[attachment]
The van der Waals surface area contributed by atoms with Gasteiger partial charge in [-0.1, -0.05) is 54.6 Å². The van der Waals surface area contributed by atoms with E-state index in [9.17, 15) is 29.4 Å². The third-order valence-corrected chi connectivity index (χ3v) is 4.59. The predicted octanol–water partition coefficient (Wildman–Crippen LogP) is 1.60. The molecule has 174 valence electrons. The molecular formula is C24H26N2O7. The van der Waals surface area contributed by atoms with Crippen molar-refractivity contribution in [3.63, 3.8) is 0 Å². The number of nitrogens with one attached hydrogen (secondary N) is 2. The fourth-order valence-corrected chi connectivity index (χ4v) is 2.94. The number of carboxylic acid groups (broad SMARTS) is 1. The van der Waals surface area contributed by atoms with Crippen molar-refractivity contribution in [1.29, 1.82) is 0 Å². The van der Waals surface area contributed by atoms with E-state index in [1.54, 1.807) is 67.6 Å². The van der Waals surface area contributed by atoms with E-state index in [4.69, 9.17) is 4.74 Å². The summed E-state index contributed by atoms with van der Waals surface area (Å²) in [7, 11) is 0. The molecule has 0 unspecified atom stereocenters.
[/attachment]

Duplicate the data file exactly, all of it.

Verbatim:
The van der Waals surface area contributed by atoms with Gasteiger partial charge in [-0.1, -0.05) is 54.6 Å². The van der Waals surface area contributed by atoms with E-state index in [9.17, 15) is 29.4 Å². The third-order valence-corrected chi connectivity index (χ3v) is 4.59. The predicted octanol–water partition coefficient (Wildman–Crippen LogP) is 1.60. The molecule has 174 valence electrons. The molecular formula is C24H26N2O7. The van der Waals surface area contributed by atoms with Crippen molar-refractivity contribution in [3.63, 3.8) is 0 Å². The number of nitrogens with one attached hydrogen (secondary N) is 2. The fourth-order valence-corrected chi connectivity index (χ4v) is 2.94. The number of carboxylic acid groups (broad SMARTS) is 1. The van der Waals surface area contributed by atoms with Crippen molar-refractivity contribution in [1.29, 1.82) is 0 Å². The van der Waals surface area contributed by atoms with E-state index in [1.54, 1.807) is 67.6 Å². The van der Waals surface area contributed by atoms with E-state index in [4.69, 9.17) is 4.74 Å². The summed E-state index contributed by atoms with van der Waals surface area (Å²) in [7, 11) is 0. The molecule has 0 unspecified atom stereocenters.